Return to Skip Menu

Main Content

Board of visitors names Robyn Jones and Nicholas Onopa 2012-13 student representatives


   

Nicholas Onopa and Robyn Jones Nicholas Onopa and Robyn Jones


BLACKSBURG, Va., April 13, 2012 – The Virginia Tech Board of Visitors has named undergraduate and graduate student representatives who will serve as liaisons between the student body and the board starting July 1.

The two student representatives are appointed to one-year terms. They will serve as ex-officio members on the Commission of Student Affairs and sit on a committee of the governing board. These non-voting members are required to maintain contact with university faculty, administrators, and Virginia Tech students.

Undergraduate Student Representative

Nicholas Onopa of Wausau Wis., is a junior University Honors student majoring in public and urban affairs in the College of Architecture and Urban Studies and is pursuing minors in international studies and business leadership.

Onopa started early in his role as a leader when he was part of the Student Government Association’s Freshman Leadership Experience in fall 2009. He participated in Emerging Interfraternal Leaders in fall 2010 and Passport to Leadership, a study abroad program through the University of Virginia, in summer 2011. 

Onopa served as president of Kappa Delta Chapter of Delta Sigma Phi Fraternity and as an executive member of the university’s Hokie Camp for new students. Some of his other many leadership activities have included: serving as a student alumni associate, a student teaching assistant for a freshman honors seminar, and a member of the Student Life Council. 

Onopa was director of scholarships for the Interfraternity Council and fundraising chair for his fraternity. He received the Fraternity and Sorority Life Courageous Leadership Award.

Onopa has been named to the Dean’s List and is recognized by University Honors for maintaining a grade point average (GPA) above 3.5 (on a 4.0 scale) while completing 18 extra hours of extra course work.  In addition to his academics and leadership pursuits, he has volunteered his time for the BIG Event, Relay For Life, Hokie Hi, blood drives, and food collection events. He is a counselor for Boys’ State and volunteered at an orphanage and wildlife rescue center in Costa Rica.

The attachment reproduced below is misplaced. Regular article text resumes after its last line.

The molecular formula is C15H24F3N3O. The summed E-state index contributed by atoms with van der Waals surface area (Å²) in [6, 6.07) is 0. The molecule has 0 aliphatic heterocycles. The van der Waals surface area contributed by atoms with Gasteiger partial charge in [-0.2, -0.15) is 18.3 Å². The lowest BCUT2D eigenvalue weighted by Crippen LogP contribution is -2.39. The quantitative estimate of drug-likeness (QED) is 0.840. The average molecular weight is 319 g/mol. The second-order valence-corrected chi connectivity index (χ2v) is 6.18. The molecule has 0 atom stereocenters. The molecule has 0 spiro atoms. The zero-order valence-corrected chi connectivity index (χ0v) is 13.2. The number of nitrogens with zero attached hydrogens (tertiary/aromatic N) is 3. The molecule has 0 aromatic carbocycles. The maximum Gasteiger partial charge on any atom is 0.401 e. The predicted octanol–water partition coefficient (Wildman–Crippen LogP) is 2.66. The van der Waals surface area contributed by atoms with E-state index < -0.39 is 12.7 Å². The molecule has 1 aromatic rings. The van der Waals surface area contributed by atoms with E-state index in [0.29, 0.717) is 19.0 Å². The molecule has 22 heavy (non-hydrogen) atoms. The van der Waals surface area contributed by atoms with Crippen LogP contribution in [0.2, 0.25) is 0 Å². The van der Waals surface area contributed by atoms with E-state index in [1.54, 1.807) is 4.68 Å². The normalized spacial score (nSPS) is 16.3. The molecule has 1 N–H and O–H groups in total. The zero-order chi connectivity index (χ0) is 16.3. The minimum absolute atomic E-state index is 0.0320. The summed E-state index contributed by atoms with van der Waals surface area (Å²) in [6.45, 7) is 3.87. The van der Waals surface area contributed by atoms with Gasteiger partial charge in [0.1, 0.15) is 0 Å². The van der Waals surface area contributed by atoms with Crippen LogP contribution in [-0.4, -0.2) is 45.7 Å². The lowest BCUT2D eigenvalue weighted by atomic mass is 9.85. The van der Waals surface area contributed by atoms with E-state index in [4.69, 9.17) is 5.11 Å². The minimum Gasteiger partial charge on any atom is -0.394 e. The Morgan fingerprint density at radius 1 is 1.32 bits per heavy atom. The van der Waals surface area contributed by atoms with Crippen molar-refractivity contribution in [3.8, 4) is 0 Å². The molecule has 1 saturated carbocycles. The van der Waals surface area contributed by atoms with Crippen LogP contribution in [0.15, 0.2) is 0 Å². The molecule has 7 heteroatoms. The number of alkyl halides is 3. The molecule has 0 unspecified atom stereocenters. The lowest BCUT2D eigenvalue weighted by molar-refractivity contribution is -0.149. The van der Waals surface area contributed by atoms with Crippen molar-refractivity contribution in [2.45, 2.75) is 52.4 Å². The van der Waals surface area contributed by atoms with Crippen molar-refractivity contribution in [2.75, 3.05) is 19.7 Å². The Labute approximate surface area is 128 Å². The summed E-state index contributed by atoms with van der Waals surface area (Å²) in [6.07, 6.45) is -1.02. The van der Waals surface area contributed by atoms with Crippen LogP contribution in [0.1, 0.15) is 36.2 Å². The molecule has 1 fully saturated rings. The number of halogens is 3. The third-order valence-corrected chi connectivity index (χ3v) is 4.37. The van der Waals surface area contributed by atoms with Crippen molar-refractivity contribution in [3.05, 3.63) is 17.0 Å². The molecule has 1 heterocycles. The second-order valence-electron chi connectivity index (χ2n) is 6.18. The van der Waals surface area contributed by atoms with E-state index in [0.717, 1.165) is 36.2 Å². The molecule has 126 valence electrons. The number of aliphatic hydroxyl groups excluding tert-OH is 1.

Graduate Student Representative

Robyn Jones of West Palm Beach, Fla., is pursuing a Master’s of Education degree in educational leadership and policy studies in the College of Liberal Arts and Human Sciences. She earned her bachelor’s degree in pre-law and public policy in 2005 from Virginia Tech.

While an undergraduate, Jones was elected class president in 2002, the first African American woman to be elected to that position at Virginia Tech.  She was a senator and executive director in the Student Government Association as well as a resident advisor. She also served on the class ring committee and was inducted into the Order of the Gavel, an elite honors society at Virginia Tech, which inducts only 25 new members each year. Additionally, Jones was a member of the student alumni association and the Commission on Student Affairs.

Jones was a Congressional intern in the summer of 2004. Currently, she is a member of the National Association of Student Personnel Administrators as well as a wife and mother.

The Virginia Tech Board of Visitors is the governing body of the university. It is composed of 14 members, 13 of which are appointed by the governor and the 14th member is the president of the Board of Agriculture and Consumer Services, who serves ex-officio. The term of office for each member is four years.

Dedicated to its motto, Ut Prosim (That I May Serve), Virginia Tech takes a hands-on, engaging approach to education, preparing scholars to be leaders in their fields and communities. As the commonwealth’s most comprehensive university and its leading research institution, Virginia Tech offers 225 undergraduate and graduate degree programs to more than 31,000 students and manages a research portfolio of $496 million. The university fulfills its land-grant mission of transforming knowledge to practice through technological leadership and by fueling economic growth and job creation locally, regionally, and across Virginia.